Dugard case: The Stockholm Syndrome theory

One of the most baffling elements of Jaycee Lee Dugard’s story is why she never attempted to escape during 18 long years of captivity at the hands of the man who kidnapped her and raped her.

Despite the elaborate lengths to which Phillip Garrido went to hide Ms Dugard along with their two children, it has also emerged that he regularly exposed her to public contact. Several people have reported seeing Jaycee — or Allissa, as Garrido called her — in the open.

Ralph Hernandez, a retired police officer from Garrido’s home town of Antioch in California, told this reporter that he visited the house last year to talk to Garrido about some work. He was introduced in the living room to a blonde woman who looked about 20 — Ms Dugard is now 29 but is said to appear much younger. The woman was quiet and polite, but said nothing.

A similar account was given by Ben Daughdrill, a customer of Garrido’s printing business. He told The New York Times he was introduced to a young woman who Garrido said was his daughter Allissa and later exchanged emails and phone calls with her. “She was the design person; she did the art work; she was the genius,” said Mr. Daughdrill.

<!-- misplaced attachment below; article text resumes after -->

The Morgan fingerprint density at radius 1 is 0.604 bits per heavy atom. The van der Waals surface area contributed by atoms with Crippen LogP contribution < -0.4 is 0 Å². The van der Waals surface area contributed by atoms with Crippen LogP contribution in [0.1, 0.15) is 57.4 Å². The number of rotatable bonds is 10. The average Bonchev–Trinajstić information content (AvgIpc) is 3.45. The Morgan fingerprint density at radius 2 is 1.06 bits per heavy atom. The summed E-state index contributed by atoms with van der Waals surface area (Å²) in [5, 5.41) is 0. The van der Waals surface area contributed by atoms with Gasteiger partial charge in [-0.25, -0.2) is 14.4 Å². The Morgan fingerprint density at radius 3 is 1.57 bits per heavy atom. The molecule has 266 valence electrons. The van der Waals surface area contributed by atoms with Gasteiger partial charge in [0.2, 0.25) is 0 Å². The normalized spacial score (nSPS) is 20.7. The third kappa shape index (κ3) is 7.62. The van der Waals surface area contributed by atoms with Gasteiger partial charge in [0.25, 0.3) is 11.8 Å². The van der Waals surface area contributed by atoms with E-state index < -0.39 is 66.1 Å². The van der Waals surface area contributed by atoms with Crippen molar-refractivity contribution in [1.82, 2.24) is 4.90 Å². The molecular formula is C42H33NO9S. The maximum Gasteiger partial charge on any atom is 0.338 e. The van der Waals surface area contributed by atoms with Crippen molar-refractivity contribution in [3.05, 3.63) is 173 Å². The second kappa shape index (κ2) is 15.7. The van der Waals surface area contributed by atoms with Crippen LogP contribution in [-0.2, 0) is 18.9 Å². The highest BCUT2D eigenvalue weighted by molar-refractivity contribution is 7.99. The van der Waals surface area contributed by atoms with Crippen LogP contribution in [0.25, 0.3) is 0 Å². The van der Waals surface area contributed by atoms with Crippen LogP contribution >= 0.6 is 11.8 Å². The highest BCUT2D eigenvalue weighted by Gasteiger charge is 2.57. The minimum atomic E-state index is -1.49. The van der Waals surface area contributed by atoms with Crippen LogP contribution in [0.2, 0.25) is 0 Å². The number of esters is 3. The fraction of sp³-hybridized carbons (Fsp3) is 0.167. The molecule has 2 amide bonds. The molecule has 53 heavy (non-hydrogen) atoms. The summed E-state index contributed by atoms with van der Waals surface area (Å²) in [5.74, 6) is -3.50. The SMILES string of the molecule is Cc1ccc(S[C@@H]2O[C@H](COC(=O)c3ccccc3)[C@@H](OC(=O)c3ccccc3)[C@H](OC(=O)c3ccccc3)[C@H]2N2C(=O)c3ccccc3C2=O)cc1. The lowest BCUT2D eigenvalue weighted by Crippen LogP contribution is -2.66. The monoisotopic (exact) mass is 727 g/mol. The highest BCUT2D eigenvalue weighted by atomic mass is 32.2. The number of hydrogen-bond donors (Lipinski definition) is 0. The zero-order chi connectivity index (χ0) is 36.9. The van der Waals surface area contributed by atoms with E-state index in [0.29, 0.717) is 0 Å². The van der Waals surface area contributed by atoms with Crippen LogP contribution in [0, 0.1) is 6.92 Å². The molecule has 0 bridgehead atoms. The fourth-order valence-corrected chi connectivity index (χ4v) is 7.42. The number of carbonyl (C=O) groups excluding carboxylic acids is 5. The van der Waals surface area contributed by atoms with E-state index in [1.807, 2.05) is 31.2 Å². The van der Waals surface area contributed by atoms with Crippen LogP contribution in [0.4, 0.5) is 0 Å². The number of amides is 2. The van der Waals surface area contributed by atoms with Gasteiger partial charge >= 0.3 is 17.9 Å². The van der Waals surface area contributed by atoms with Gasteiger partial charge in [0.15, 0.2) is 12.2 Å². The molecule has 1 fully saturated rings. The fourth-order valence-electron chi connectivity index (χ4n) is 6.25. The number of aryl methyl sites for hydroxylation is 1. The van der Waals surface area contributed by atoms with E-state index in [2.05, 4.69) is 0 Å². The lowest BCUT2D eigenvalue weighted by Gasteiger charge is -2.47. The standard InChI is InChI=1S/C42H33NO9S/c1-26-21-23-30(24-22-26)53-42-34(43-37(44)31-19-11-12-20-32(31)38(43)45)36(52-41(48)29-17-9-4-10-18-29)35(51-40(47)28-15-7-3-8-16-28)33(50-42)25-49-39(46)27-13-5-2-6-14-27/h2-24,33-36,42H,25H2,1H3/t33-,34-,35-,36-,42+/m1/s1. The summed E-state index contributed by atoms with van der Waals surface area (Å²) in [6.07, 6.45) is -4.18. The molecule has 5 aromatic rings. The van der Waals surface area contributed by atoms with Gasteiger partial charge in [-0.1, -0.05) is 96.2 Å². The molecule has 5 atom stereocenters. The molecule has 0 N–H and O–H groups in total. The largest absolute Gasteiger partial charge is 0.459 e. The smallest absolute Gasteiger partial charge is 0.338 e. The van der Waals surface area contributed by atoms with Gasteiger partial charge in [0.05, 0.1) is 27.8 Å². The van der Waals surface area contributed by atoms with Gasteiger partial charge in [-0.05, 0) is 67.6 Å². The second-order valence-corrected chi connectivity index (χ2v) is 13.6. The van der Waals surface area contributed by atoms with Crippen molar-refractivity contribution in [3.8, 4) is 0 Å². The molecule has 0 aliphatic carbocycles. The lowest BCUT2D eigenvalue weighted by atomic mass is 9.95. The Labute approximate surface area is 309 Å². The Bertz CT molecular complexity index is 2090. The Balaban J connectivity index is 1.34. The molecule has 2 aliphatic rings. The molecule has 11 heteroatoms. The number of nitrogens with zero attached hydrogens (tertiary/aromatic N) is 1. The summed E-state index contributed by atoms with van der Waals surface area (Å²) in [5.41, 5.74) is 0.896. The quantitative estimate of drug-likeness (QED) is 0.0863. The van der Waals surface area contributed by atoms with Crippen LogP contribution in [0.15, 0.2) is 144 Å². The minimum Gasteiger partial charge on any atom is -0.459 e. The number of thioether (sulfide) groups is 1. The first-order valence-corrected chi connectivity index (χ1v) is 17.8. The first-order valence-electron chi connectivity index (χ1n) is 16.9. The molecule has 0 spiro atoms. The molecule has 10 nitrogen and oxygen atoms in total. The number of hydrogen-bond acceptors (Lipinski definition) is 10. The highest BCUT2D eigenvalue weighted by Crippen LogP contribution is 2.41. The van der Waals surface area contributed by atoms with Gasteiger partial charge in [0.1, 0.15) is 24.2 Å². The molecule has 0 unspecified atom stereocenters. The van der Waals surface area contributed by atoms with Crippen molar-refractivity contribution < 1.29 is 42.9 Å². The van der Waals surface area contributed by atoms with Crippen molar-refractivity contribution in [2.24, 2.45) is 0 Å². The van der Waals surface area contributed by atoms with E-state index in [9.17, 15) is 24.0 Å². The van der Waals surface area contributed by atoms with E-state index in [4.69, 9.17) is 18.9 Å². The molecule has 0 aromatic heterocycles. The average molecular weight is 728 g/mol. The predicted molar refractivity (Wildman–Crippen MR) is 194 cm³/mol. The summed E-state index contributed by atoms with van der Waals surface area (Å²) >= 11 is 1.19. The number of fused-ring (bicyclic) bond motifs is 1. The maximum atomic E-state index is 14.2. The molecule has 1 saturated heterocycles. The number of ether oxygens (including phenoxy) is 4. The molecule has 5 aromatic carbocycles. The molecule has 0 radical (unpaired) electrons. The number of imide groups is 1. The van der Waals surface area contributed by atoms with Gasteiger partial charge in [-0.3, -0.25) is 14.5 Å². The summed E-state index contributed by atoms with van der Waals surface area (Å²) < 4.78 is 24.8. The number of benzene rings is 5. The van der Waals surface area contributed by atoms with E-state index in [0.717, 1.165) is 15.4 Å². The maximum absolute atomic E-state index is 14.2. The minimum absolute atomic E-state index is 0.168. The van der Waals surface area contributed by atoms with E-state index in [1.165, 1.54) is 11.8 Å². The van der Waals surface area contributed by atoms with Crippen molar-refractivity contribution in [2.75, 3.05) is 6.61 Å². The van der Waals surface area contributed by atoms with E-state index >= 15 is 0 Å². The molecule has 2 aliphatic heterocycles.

Another customer told the Contra Costa Times Ms Dugard would sometimes be seen in the house wearing gloves and with printer’s ink all over her clothes.

After their dramatic reunion, Ms Dugard told her mother Terry that she felt guilty that she had not escaped, and for having bonded with Garrido. That has led to speculation that Ms Dugard exhibits the classic signs of Stockholm Syndrome, a psychological disorder in which a captive comes over time to feel entirely dependant on, and even affectionate towards, his or her captor.

It is named after a bank robbery in Stockholm in 1972 in which the bank workers became emotionally attached to the criminals over a six-day hostage ordeal.

The most notorious case is probably that of Patty Hearst, granddaughter of the publishing magnate, William Randolph Hearst, who became a member of the outlawed Symbionese Liberation Army having been abducted by them.

Joseph Carver, a U.S. psychologist with expertise in Stockholm Syndrome, said that Ms Dugard’s situation met all the criteria of such a reaction, but stressed it was a survival mechanism rather than anything to do with romance. “If we think about it, her bonding with the kidnapping duo probably saved her life, as well as the lives of her two children.”

Mr. Carver said that recovery would probably take a long time, not only for Ms Dugard but also for her children and her family. “Emotionally, the family is reliving both her initial loss and return,” he said. — © Guardian Newspapers Limited, 2009

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Printable version | Aug 5, 2020 5:19:17 AM |

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